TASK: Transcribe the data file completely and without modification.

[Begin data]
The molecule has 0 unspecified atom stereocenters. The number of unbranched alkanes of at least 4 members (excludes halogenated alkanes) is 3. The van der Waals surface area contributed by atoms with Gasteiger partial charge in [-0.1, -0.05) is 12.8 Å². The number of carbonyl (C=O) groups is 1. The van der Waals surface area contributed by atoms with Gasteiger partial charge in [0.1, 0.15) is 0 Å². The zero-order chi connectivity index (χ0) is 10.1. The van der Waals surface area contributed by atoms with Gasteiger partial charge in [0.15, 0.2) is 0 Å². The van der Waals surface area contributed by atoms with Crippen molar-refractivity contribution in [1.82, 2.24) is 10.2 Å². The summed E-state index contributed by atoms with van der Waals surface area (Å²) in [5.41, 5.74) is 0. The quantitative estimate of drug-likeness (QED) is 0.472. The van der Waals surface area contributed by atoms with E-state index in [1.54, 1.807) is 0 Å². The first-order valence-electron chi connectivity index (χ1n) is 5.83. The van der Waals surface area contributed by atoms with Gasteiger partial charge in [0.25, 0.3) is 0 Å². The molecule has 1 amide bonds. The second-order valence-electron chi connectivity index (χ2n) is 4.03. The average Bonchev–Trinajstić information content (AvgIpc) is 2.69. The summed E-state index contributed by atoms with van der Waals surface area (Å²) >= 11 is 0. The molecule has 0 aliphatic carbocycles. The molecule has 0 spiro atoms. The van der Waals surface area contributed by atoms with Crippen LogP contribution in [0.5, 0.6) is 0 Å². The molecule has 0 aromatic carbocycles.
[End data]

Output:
The molecule has 0 unspecified atom stereocenters. The number of unbranched alkanes of at least 4 members (excludes halogenated alkanes) is 3. The van der Waals surface area contributed by atoms with Gasteiger partial charge in [-0.1, -0.05) is 12.8 Å². The number of carbonyl (C=O) groups is 1. The van der Waals surface area contributed by atoms with Gasteiger partial charge in [0.1, 0.15) is 0 Å². The zero-order chi connectivity index (χ0) is 10.1. The van der Waals surface area contributed by atoms with Gasteiger partial charge in [0.15, 0.2) is 0 Å². The van der Waals surface area contributed by atoms with Crippen molar-refractivity contribution in [1.82, 2.24) is 10.2 Å². The summed E-state index contributed by atoms with van der Waals surface area (Å²) in [5.41, 5.74) is 0. The quantitative estimate of drug-likeness (QED) is 0.472. The van der Waals surface area contributed by atoms with E-state index in [1.54, 1.807) is 0 Å². The first-order valence-electron chi connectivity index (χ1n) is 5.83. The van der Waals surface area contributed by atoms with Gasteiger partial charge in [0.25, 0.3) is 0 Å². The molecule has 1 amide bonds. The second-order valence-electron chi connectivity index (χ2n) is 4.03. The average Bonchev–Trinajstić information content (AvgIpc) is 2.69. The summed E-state index contributed by atoms with van der Waals surface area (Å²) >= 11 is 0. The molecule has 0 aliphatic carbocycles. The molecule has 0 spiro atoms. The van der Waals surface area contributed by atoms with Crippen LogP contribution in [0.5, 0.6) is 0 Å². The molecule has 0 aromatic carbocycles.